Bankruptcy – Time to Stop Digging
Bankruptcy usually represents either personal and/or business failure, bringing with it feelings of embarrassment, shame and anxiety. Piled on top of that the law requires bankrupts to cooperate fully to maximise recoverable assets for creditors. For some, it may be tempting to try and conceal with truth, with a view to salvaging something for themselves.
This can be a costly mistake. The Insolvency Act 1986 creates a number of distinct criminal offences:
• Section 353 – non-disclosure
• Section 354 – Concealment of property
• Sections 354-258 Concealment of books and papers; falsification
• Sections 359-360 Fraudulent dealing with property obtained on credit
There is a defence to these allegation – of ‘innocent intention’. This is where a person proves that, at the time of the conduct constituting the offence, he had no intent to defraud or to conceal the state of his affairs.
Heavy financial and custodial penalties often follow for breaching these provisions. In the case of R v Mungroo, the court dismissed an appeal against a two-year sentence of imprisonment saying,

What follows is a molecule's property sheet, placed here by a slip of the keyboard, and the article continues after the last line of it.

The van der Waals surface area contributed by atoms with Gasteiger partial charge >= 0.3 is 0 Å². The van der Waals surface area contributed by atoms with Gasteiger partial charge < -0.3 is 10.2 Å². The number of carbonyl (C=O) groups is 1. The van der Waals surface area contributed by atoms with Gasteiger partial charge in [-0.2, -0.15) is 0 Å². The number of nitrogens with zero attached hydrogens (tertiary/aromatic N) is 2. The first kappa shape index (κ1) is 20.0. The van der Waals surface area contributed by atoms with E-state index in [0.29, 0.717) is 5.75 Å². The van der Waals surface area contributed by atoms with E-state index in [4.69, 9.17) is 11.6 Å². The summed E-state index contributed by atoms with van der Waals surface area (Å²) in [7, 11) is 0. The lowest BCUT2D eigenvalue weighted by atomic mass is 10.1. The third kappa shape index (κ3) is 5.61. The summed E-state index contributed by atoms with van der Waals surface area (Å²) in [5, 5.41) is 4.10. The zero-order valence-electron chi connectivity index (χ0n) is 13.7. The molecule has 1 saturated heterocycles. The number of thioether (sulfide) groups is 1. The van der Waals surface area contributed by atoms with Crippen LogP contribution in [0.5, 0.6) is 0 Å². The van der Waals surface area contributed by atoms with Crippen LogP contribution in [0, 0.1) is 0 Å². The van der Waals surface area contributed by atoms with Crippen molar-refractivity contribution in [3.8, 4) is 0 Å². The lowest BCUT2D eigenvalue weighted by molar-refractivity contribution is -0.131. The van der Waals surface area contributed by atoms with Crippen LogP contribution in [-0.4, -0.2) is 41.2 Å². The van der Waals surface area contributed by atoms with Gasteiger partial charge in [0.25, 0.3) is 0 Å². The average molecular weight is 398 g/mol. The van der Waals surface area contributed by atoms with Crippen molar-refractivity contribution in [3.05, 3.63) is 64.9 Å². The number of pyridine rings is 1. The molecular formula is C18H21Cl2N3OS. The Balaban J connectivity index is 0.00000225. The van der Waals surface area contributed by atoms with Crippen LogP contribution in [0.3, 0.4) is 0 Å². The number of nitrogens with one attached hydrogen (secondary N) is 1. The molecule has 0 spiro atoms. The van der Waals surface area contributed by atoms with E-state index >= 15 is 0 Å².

‘Those who stand to gain from the release of bankruptcy but conceal their assets try to have their cake and eat it. It attacks the whole basis on which the bankruptcy legislation is founded.’
How we can assist
Our solicitors are acutely aware of the complexity of this type of proceedings, in both legal and personal terms.
If you are in any doubt at all as to your responsibilities as a bankrupt and whether the criminal law is engaged, or face investigation or prosecution, then please contact us at email@example.com or on 0845 200 3367to receive prompt, professional advice.